The radiation from that time is still easily detectable today as the cosmic microwave background, the all-pervasive glow that provided clinching evidence in the 1960s for the Big Bang. The matter, on the other hand, disappeared from view. The next thing astronomers can see is a population of rather well-developed proto-galaxies a few hundred million years later.

What happened during the long stretch in between? Right. Dark Ages.

Even though we cannot see the Dark Ages, we have some idea what was happening then. Models of the Big Bang give a precise account of the initial makeup of the cosmos: hydrogen, helium, a little deuterium (a heavy form of hydrogen) and trace amounts of lithium. That’s it. As for what they were doing, once the universe was cool enough to form hydrogen atoms, it was also cool enough for those elements to start interacting with each other and combining into molecules. In other words, the day the cosmos went dark is also the day chemistry began.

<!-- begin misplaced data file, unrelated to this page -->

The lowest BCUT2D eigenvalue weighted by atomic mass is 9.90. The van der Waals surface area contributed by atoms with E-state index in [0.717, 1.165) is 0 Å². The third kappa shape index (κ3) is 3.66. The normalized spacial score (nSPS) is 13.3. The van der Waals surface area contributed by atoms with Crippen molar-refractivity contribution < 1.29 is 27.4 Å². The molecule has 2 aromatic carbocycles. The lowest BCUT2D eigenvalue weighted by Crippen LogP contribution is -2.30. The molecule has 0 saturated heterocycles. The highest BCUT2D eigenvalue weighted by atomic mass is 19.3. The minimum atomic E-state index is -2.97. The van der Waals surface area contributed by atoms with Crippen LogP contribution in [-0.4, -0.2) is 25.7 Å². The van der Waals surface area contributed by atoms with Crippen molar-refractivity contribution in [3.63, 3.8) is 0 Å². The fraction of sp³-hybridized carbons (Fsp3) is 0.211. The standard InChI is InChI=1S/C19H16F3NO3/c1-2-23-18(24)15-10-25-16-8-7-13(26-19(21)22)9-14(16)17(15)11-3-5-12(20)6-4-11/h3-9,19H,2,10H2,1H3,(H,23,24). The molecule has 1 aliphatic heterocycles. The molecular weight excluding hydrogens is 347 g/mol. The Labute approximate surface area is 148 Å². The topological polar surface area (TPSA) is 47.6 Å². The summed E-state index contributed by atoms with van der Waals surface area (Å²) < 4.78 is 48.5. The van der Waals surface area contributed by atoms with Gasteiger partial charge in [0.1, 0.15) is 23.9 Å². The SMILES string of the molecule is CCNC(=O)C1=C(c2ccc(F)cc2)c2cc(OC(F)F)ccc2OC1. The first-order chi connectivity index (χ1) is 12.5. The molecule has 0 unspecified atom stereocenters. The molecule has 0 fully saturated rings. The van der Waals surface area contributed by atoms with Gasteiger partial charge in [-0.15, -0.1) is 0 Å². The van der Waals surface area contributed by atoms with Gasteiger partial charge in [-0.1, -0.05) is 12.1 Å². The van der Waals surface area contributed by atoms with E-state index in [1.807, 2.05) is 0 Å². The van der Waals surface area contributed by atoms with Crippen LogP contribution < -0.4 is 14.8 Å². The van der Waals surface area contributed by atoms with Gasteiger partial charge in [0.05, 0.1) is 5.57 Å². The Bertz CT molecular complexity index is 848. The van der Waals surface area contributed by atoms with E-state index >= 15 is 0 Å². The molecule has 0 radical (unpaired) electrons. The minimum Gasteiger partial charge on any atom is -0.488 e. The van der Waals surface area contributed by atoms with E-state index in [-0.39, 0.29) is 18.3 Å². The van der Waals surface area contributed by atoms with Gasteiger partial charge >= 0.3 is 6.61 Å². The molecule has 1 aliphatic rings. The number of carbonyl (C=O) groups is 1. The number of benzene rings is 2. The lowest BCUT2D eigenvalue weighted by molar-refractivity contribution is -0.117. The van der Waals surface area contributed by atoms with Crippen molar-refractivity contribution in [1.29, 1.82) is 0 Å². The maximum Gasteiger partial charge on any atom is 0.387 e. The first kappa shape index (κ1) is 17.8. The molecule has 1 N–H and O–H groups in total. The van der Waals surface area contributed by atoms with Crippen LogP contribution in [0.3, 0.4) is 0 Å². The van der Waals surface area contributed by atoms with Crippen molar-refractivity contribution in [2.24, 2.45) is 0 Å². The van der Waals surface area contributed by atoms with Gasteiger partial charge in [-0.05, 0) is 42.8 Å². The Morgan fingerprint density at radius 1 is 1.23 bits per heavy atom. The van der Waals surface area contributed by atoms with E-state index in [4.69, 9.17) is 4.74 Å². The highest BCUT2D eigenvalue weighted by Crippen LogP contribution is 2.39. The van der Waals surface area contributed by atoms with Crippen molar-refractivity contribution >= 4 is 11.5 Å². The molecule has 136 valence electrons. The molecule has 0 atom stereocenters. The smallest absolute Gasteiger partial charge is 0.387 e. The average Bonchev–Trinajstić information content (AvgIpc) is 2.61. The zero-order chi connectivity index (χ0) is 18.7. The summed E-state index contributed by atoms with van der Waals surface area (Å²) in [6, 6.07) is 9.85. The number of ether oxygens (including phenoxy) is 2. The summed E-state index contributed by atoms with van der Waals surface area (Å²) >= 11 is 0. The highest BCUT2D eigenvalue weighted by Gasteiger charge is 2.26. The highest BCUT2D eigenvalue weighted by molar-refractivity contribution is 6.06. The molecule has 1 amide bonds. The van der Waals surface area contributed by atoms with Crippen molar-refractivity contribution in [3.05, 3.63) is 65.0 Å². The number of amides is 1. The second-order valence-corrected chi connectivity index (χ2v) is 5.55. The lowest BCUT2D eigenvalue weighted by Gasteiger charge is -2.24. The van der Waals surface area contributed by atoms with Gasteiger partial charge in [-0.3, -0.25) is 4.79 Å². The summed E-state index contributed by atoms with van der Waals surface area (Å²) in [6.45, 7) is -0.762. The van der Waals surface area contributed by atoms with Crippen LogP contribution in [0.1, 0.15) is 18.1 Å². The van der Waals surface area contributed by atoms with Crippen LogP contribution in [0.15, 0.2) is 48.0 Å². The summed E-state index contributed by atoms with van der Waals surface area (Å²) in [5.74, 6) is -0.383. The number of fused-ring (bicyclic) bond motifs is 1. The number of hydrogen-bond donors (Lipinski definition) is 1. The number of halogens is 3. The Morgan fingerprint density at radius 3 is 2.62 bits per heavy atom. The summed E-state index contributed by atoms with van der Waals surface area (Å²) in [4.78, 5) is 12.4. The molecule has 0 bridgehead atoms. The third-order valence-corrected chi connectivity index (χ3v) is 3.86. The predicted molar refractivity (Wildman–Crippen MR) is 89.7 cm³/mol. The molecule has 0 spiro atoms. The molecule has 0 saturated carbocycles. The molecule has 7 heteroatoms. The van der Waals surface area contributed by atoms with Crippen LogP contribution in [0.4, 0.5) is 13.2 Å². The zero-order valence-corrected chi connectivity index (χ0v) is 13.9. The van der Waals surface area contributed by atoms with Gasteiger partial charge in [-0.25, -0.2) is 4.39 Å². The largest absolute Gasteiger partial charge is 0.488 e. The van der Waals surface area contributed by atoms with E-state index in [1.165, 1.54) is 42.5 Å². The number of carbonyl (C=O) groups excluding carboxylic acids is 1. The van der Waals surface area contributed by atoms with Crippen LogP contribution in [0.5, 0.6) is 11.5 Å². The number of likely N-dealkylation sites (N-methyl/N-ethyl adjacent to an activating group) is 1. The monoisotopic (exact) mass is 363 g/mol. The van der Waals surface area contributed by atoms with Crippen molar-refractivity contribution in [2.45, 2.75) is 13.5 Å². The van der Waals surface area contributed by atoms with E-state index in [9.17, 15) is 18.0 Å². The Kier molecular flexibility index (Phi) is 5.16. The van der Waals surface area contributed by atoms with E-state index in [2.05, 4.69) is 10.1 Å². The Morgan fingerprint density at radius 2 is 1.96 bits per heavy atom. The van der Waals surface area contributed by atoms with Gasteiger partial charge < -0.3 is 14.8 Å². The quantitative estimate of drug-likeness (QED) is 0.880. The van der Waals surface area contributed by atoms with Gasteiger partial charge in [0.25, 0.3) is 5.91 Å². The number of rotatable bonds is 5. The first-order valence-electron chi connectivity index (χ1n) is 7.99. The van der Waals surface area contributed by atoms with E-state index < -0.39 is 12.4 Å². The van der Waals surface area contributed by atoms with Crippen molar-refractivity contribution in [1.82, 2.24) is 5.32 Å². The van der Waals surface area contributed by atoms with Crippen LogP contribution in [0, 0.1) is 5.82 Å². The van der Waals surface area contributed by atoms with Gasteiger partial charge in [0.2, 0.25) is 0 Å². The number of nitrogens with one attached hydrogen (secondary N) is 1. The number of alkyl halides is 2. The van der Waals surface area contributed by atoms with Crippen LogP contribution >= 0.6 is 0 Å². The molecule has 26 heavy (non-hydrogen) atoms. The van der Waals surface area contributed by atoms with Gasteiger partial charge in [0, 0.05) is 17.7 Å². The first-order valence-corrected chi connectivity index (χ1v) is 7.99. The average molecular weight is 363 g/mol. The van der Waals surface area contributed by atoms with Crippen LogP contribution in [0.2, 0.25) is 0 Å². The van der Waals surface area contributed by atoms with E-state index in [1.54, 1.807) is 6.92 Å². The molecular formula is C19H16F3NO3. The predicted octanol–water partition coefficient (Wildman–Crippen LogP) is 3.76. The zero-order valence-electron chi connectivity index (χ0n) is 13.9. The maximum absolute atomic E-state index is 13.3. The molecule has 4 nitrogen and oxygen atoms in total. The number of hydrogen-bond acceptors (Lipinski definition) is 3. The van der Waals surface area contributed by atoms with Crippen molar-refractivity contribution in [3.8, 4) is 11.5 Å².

“The chemistry is relatively simple. It’s a very clean chemical laboratory,” says Phillip Stancil of the University of Georgia. Like Loreau in Brussels, Stancil has studied helium hydride, but he looks more broadly at the evolving mix of compounds in the early universe. (The two also studied with Alex Dalgarno at Harvard, a pioneer in the field; it’s just a hardy few willing to devote their careers to things that cannot be observed.)

CCOIL via Wikimedia Commons

This work is how we know that helium hydride was the first atomic pairing in the universe, an electrical attraction between a helium atom and a proton, the nucleus of a hydrogen atom. The presence of that naked proton is what makes helium hydride such a powerful acid, ready to combine with anything that crosses its path. Once helium hydride appeared, it triggered the formation of the first molecular hydrogen — two hydrogen atoms bonded together. Every other possible atomic combination quickly followed, including helium-lithium and H3+, a three-atom hydrogen molecule, both of which are far too unstable to exist naturally on Earth.  Seeing Stars